If you've been following my work for a while, you probably know that above almost everything else, I love comics where super-heroes fight animals, and none quite so much as when they throw down on nature's perfect killing machine: The Shark. So while Shark Week rages on, I've delved back through my archives to bring you The Seven Best Shark Fights In Comics!

#7. Misty Knight

For those of you who aren't familiar with Misty Knight, she's essentially the Marvel Universe version of Mid-'70s Pam Grier, except that she has a bionic arm. Hot Girl + Bikini+ Nautical danger is a time-honored formula across most all media, but It's that little extra touch that pushes this one over the top, as it's a rare example of an honest-to-goodness robosharkpunch.

#6. Batman, Part One

The Caped Crusader has a long and wonderful history of fighting sharks, including his immortal use of Shark-Repellant Bat-Spray in the 1966 "Batman" movie. This, however, comes from the classic Denny O'Neil/Neal Adams story 'The Joker's Five-Way Revenge," and while the actual fighting is pretty awesome, the real gem here is the bit of dialogue in the first panel.

According to Batman, he's "never had to fight so unprepared!" Everything else he's got covered, but fighting a shark, underwater, while handcuffed? That presents a slight -- but hardly insurmountable -- problem.

#5. Captain America

When you think about it, Captain America fights Nazis so often that switching it up with the odd shark is probably a welcome change, if only for the novelty. Either way, it takes a hell of a man to not only backhand a shark under water, but to do so while swinging around a giant piece of metal. Cap's a strong guy, folks.

The two best things here, though, are a) that writer Mark Gruenwald decided that the sound effect of a vibranium/adamantium alloy shield smacking into a shark's head under water was "SPLOOM," and b) that whether it was his intent or not, artist Kieron Dwyer, totally made that shark look really sad. He's like "Ow! C'mon, man, I just wanted to eat you! I know it sucks but it's not like I can help it!"

Seriously: Sad Shark cracks me up every time.

#4. The Goon

Aside from the obvious -- you know, the fact that it's a dude cold uppercutting a shark -- there's not much remarkable about this one, and that in itself is remarkable. This is the honest man's shark-punch, a simple, no-frills bit of underwater fisticuffs that's more rebuke than attack. It has an air of class about it.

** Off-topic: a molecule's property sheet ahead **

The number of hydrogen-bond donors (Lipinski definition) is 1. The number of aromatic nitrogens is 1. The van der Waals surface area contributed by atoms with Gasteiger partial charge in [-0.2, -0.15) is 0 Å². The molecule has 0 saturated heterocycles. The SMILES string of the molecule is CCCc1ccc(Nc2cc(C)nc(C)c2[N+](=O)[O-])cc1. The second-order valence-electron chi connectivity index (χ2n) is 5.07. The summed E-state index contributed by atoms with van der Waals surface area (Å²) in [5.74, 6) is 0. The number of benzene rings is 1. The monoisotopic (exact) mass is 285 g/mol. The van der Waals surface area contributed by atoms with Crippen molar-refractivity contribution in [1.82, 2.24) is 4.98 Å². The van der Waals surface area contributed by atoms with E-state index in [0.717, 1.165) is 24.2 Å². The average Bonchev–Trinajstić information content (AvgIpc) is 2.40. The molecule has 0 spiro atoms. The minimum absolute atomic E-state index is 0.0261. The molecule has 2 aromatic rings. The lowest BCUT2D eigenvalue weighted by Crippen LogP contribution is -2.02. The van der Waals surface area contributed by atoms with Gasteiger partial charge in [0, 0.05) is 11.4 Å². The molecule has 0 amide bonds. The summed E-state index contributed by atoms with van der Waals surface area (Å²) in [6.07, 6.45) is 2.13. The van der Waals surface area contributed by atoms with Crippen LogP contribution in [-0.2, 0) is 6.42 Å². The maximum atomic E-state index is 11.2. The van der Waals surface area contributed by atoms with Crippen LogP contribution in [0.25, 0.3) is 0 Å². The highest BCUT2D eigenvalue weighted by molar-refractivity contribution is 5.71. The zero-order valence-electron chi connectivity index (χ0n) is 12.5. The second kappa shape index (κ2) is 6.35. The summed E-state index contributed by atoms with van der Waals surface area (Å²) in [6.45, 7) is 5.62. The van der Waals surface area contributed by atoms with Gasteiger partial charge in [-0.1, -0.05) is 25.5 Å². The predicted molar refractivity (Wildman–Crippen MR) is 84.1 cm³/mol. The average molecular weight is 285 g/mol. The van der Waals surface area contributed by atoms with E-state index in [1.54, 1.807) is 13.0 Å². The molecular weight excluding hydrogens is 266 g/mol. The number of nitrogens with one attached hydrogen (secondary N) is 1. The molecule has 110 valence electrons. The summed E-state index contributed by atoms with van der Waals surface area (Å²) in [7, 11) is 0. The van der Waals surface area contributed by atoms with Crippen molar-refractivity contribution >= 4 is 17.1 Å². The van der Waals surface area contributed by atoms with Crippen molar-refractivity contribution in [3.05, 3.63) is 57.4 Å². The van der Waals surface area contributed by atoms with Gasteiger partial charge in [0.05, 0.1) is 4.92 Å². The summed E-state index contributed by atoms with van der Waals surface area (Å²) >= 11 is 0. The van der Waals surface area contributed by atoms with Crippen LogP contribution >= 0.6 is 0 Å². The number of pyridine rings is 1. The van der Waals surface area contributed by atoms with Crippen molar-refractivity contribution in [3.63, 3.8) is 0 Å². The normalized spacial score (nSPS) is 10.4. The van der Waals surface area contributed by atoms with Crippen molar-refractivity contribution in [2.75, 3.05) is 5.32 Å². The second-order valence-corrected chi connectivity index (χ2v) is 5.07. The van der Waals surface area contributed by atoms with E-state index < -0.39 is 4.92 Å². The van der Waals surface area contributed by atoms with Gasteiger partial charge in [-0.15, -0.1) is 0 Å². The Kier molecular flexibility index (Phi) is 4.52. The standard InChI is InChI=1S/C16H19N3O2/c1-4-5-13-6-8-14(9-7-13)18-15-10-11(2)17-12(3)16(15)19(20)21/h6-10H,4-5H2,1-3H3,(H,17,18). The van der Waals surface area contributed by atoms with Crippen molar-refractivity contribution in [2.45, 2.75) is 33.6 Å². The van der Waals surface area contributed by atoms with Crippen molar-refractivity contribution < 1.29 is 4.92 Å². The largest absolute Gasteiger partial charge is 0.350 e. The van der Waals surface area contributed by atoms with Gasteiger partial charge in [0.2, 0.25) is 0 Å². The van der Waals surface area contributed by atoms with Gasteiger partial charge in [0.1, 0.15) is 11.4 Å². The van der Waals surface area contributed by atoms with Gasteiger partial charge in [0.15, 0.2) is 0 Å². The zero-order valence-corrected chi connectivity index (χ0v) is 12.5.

The Thinking Man's Sharkpunch, if you will.

#3. Batman, Part Two

Yep, it's Batman again. Like I said, he does this a lot.

This time, however, it's even more awesome. Not only is he Bruce Wayneing it in his Dread Pirate Roberts cosplay, but he's also rescuing someone, and fighting two sharks at the same time. Even better, check out his face: He's not worried at all. If anything, he just seems inconvenienced. "This again? Great. Now I'm going to be late for Alfred's Macaroni Night."

#2. Snake-Eyes

So many fantastic things about this picture, not the least of which is that it provided children of the '80s whose parents insisted on buying them "educational" toys a blueprint for what to do with the figures they picked up at the aquarium.

It's also worth noting that Snake-Eyes isn't holding on to anything here (his left hand isn't low enough to be grabbing onto a fin for stability), so it's pretty clear that he's riding a shark through the ocean with just the strength of his ninja-trained thighs. This is basically the Arashikage Dojo equivalent of the mechanical bull. And again, the shark's natural tendency to frown works well for this one, as it gives off the impression that he's saying "Aw crap, he's on my back with a knife, isn't he?" Sorry, shark, but any day where you mess with Snake-Eyes is not going to be your day.

So what tops that? Easy:


#1. Batman: Pirate Edition

Batman fights sharks so much that he can't get away with them even in a story where he's a 17th century pirate named Leatherwing, but this one takes the cake. Not only is this a dude who kicks a shark in the face while wearing ninja stars for shoe-buckles, but he does all this while removing a woman's dress. Admittedly, this is the 17th century pirate version of Catwoman, but that is smooth.

I'd wager to say that it's the ballerest thing Batman has ever done, and considering that dude has an anti-crime basement under his mansion where he keeps a robot dinosaur, that's saying something.

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